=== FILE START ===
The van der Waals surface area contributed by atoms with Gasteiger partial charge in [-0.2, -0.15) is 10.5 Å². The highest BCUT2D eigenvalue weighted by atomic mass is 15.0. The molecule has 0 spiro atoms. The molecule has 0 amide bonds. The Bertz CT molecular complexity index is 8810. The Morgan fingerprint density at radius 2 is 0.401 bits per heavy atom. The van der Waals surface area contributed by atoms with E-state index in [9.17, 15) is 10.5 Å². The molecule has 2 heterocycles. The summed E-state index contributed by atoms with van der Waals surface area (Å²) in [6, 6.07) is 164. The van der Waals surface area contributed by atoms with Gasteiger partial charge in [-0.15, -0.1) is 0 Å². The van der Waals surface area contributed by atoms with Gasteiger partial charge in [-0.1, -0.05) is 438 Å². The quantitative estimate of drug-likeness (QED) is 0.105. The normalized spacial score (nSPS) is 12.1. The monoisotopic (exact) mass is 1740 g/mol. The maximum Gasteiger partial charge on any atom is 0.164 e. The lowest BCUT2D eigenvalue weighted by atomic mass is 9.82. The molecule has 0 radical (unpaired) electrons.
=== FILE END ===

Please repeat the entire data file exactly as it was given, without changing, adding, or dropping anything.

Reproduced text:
The van der Waals surface area contributed by atoms with Gasteiger partial charge in [-0.2, -0.15) is 10.5 Å². The highest BCUT2D eigenvalue weighted by atomic mass is 15.0. The molecule has 0 spiro atoms. The molecule has 0 amide bonds. The Bertz CT molecular complexity index is 8810. The Morgan fingerprint density at radius 2 is 0.401 bits per heavy atom. The van der Waals surface area contributed by atoms with E-state index in [9.17, 15) is 10.5 Å². The molecule has 2 heterocycles. The summed E-state index contributed by atoms with van der Waals surface area (Å²) in [6, 6.07) is 164. The van der Waals surface area contributed by atoms with Gasteiger partial charge in [-0.15, -0.1) is 0 Å². The van der Waals surface area contributed by atoms with Gasteiger partial charge in [-0.1, -0.05) is 438 Å². The quantitative estimate of drug-likeness (QED) is 0.105. The normalized spacial score (nSPS) is 12.1. The monoisotopic (exact) mass is 1740 g/mol. The maximum Gasteiger partial charge on any atom is 0.164 e. The lowest BCUT2D eigenvalue weighted by atomic mass is 9.82. The molecule has 0 radical (unpaired) electrons.